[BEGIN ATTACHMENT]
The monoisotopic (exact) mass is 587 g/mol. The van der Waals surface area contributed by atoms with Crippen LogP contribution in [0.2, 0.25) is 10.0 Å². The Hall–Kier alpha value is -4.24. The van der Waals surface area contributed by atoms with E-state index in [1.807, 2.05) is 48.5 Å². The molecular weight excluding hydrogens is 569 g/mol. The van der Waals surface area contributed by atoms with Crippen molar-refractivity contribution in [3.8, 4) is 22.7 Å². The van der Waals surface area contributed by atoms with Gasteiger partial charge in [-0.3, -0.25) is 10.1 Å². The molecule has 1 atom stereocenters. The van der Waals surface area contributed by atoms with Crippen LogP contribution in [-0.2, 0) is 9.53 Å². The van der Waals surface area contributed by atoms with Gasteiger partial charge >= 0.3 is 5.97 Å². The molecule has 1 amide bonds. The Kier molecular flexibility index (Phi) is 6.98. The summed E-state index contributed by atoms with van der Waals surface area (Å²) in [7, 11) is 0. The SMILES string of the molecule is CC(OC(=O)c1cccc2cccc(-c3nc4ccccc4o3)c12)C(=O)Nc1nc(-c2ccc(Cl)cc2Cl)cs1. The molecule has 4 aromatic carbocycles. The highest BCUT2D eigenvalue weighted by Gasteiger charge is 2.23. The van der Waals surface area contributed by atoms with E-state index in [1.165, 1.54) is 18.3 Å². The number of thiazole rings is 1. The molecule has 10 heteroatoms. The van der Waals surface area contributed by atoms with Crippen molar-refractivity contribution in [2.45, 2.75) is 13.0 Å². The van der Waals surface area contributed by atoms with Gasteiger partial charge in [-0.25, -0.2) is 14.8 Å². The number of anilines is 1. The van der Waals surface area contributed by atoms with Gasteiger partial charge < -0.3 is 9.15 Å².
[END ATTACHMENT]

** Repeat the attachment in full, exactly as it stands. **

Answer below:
The monoisotopic (exact) mass is 587 g/mol. The van der Waals surface area contributed by atoms with Crippen LogP contribution in [0.2, 0.25) is 10.0 Å². The Hall–Kier alpha value is -4.24. The van der Waals surface area contributed by atoms with E-state index in [1.807, 2.05) is 48.5 Å². The molecular weight excluding hydrogens is 569 g/mol. The van der Waals surface area contributed by atoms with Crippen molar-refractivity contribution in [3.8, 4) is 22.7 Å². The van der Waals surface area contributed by atoms with Gasteiger partial charge in [-0.3, -0.25) is 10.1 Å². The molecule has 1 atom stereocenters. The van der Waals surface area contributed by atoms with Crippen LogP contribution in [-0.2, 0) is 9.53 Å². The van der Waals surface area contributed by atoms with Gasteiger partial charge >= 0.3 is 5.97 Å². The molecule has 1 amide bonds. The Kier molecular flexibility index (Phi) is 6.98. The summed E-state index contributed by atoms with van der Waals surface area (Å²) in [7, 11) is 0. The SMILES string of the molecule is CC(OC(=O)c1cccc2cccc(-c3nc4ccccc4o3)c12)C(=O)Nc1nc(-c2ccc(Cl)cc2Cl)cs1. The molecule has 4 aromatic carbocycles. The highest BCUT2D eigenvalue weighted by Gasteiger charge is 2.23. The van der Waals surface area contributed by atoms with E-state index in [1.165, 1.54) is 18.3 Å². The number of thiazole rings is 1. The molecule has 10 heteroatoms. The van der Waals surface area contributed by atoms with Crippen molar-refractivity contribution in [2.45, 2.75) is 13.0 Å². The van der Waals surface area contributed by atoms with Gasteiger partial charge in [-0.25, -0.2) is 14.8 Å². The number of anilines is 1. The van der Waals surface area contributed by atoms with Gasteiger partial charge < -0.3 is 9.15 Å².